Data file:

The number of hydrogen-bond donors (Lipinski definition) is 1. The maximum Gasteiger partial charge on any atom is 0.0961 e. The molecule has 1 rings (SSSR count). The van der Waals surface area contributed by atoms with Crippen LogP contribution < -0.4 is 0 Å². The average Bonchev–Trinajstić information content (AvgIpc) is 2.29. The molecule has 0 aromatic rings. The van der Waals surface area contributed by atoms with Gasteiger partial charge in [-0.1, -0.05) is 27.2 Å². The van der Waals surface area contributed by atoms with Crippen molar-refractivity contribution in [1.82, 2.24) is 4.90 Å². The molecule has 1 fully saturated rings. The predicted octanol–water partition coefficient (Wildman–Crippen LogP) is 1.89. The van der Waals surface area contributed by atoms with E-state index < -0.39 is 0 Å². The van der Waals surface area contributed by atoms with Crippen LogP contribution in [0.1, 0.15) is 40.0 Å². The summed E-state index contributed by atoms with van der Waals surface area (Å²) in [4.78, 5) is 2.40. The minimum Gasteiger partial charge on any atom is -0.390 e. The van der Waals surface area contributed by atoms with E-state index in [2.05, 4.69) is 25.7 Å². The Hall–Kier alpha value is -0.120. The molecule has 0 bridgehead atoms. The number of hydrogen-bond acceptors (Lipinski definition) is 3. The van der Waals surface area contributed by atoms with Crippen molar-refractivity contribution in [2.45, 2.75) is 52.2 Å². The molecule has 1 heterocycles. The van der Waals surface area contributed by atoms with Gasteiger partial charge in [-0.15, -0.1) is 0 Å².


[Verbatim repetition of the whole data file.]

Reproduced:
The number of hydrogen-bond donors (Lipinski definition) is 1. The maximum Gasteiger partial charge on any atom is 0.0961 e. The molecule has 1 rings (SSSR count). The van der Waals surface area contributed by atoms with Crippen LogP contribution < -0.4 is 0 Å². The average Bonchev–Trinajstić information content (AvgIpc) is 2.29. The molecule has 0 aromatic rings. The van der Waals surface area contributed by atoms with Gasteiger partial charge in [-0.1, -0.05) is 27.2 Å². The van der Waals surface area contributed by atoms with Crippen molar-refractivity contribution in [1.82, 2.24) is 4.90 Å². The molecule has 1 fully saturated rings. The predicted octanol–water partition coefficient (Wildman–Crippen LogP) is 1.89. The van der Waals surface area contributed by atoms with E-state index < -0.39 is 0 Å². The van der Waals surface area contributed by atoms with Crippen LogP contribution in [0.1, 0.15) is 40.0 Å². The summed E-state index contributed by atoms with van der Waals surface area (Å²) in [4.78, 5) is 2.40. The minimum Gasteiger partial charge on any atom is -0.390 e. The van der Waals surface area contributed by atoms with E-state index in [2.05, 4.69) is 25.7 Å². The Hall–Kier alpha value is -0.120. The molecule has 0 bridgehead atoms. The number of hydrogen-bond acceptors (Lipinski definition) is 3. The van der Waals surface area contributed by atoms with Crippen molar-refractivity contribution in [2.45, 2.75) is 52.2 Å². The molecule has 1 heterocycles. The van der Waals surface area contributed by atoms with Gasteiger partial charge in [-0.15, -0.1) is 0 Å².